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A complainant made a claim to her insurer on the basis of inability to work due to disability, caused by two conditions, fibromyalgia and rheumatoid arthritis. Although the latter condition was covered by her income protection policy with Utmost PanEurope DAC (“UPE”), the former was excluded.

In seeking to make a claim under the policy, the complainant argued that her disability was predominantly due to her rheumatoid arthritis. This was rejected by UPE on the grounds that the complainant’s fibromyalgia predominated in relation to the impact on her ability to work.

The FSPO upheld the complaint, concluding that UPE had placed an “overemphasis” on quantifying the impact that the two medical conditions had on the complainant’s ability to work. It found that this was unreasonable and unfair to the complainant and directed UPE to retrospectively admit the claim.

UPE appealed the FSPO’s decision to the High Court.


FSPO’s Hybrid Jurisdiction

The High Court overturned the FSPO’s decision and directed it to reconsider the complaint. In doing so, the judgment of Mr Justice Simons provided useful clarity in relation to the FSPO’s jurisdiction.  He noted that the FSPO enjoys a “hybrid” jurisdiction, making decisions based on both contractual (purely legal) issues, and non-contractual (non-legal) issues.  Non-contractual issues include the conduct of the FSP which, even if it is technically found not to be unlawful, may be considered unreasonable or unjust in some way.  This provides an important reminder to all FSPs, from banks dealing with a mortgage customer in arrears to an investment manager processing a complaint from a retail investor, to ensure that their interactions with customers are not only lawful, but fair and just.

In this case, the High Court concluded that the FSPO’s decision in relation to the complaint was based on its non-contractual jurisdiction – it related to the behaviour of the insurance provider in assessing the claim, as opposed to the precise terms of the insurance policy.



Standard of Review on Appeal

The High Court also provided a helpful explanation of the standard it will apply when assessing appeals of FSPO decisions.

Mr Justice Simons noted that a decision will be overturned where it involves “a serious and significant error or a series of such errors” and, in applying this test, the High Court will have regard to the expertise and specialist knowledge of the FSPO.

Notably, Mr Justice Simons went on to draw a distinction between the levels of deference owed by the High Court to the FSPO in respect of the two elements of its hybrid jurisdiction.  He clarified that, for purely contractual or legal matters, the High Court will consider its expertise as superior to that of the FSPO.  However, for issues concerning the conduct or behaviour of the FSP (i.e. non-legal issues), the High Court will defer to the FSPO given its specialist expertise in such matters.

This clarification will, in particular, be of relevance to any FSP weighing up the merits of appealing a decision of the FSPO to the High Court. A clear error by the FSPO on a matter of law is likely to have better prospects of being overturned on appeal to the High Court; however, where the FSPO decision is grounded on the unreasonableness or unfairness of an FSP’s conduct, that FSP should be conscious of the deference that will be afforded by the High Court to the FSPO.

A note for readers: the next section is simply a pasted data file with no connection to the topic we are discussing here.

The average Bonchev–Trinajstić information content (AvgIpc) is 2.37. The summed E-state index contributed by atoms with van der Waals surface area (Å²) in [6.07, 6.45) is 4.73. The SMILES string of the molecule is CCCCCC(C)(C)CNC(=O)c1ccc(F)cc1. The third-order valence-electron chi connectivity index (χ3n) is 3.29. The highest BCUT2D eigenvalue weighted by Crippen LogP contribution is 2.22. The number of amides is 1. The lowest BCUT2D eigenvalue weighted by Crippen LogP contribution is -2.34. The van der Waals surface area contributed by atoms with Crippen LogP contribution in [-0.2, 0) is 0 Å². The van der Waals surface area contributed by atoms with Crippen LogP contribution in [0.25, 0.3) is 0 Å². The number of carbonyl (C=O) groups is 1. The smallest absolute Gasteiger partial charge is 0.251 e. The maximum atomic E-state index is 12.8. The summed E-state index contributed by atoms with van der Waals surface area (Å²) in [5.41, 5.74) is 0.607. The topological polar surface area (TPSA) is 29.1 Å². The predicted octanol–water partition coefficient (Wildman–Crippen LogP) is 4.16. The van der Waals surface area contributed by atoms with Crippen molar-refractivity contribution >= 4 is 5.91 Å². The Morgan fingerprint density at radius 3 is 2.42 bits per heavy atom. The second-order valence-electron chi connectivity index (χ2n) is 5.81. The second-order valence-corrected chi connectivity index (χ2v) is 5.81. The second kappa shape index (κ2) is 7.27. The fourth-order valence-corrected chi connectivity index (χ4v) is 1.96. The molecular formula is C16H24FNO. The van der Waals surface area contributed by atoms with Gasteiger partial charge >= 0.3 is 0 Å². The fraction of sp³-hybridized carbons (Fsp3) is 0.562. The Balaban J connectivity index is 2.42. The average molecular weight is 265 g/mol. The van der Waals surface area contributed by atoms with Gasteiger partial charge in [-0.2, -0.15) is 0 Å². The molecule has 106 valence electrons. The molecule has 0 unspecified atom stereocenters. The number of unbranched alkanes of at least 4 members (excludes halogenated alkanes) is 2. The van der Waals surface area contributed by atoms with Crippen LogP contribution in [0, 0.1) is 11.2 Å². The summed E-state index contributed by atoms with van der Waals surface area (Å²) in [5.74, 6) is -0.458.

Decision of the High Court – FSPO Cannot Ignore the Contract

Ultimately, Mr Justice Simons concluded that the FSPO erred in determining UPE was unreasonable and placed too great an emphasis on UPE’s decision to decline cover without measuring that conduct against both the Consumer Protection Code and the terms of the policy, which expressly permitted UPE to verify a claim’s validity before deciding whether to admit that claim.

In doing so, the High Court made it clear that, although the FSPO has a hybrid jurisdiction, the two elements are not entirely independent of each other and there is necessarily some degree of overlap. The High Court indicated that the FSPO is not free to ignore the plain terms of a contract when making a decision based on the conduct and/or reasonableness of an FSP.

Even if the FSPO’s findings on the substance of the complaint were upheld, the High Court was of the view that the FSPO had no jurisdiction to direct UPE to admit the claim for income protection. The FSPO’s findings were as to the allegedly improper conduct of the FSP in verifying the claim; they did not find a breach of contract, or establish that the claim was legally sound and should have been admitted under the policy. In other words, the FSPO applied a contractual remedy to a non-contractual issue – an approach that, it seems, will not be entertained by the High Court.


Key Takeaways for FSPs

In one of the clearest judicial statements on the jurisdiction of the FSPO, the High Court has provided very useful takeaways for FSPs:

  1. It will not be enough for an FSP to follow the strict letter of its contracts in dealing with its customers; it must also carefully consider its conduct and, in particular, whether that conduct might be deemed unreasonable or unjust to a customer.
  2. In engaging with a complaint, FSPs should reflect on the standard of review by which the High Court will assess an appeal of an FSPO decision, particularly with regard to its hybrid jurisdiction and the level of deference that will be afforded to the FSPO on non-legal issues.

To read the full judgment of the High Court, click here.

The authors would like to thank Conor Quane, trainee, for his contribution to this article.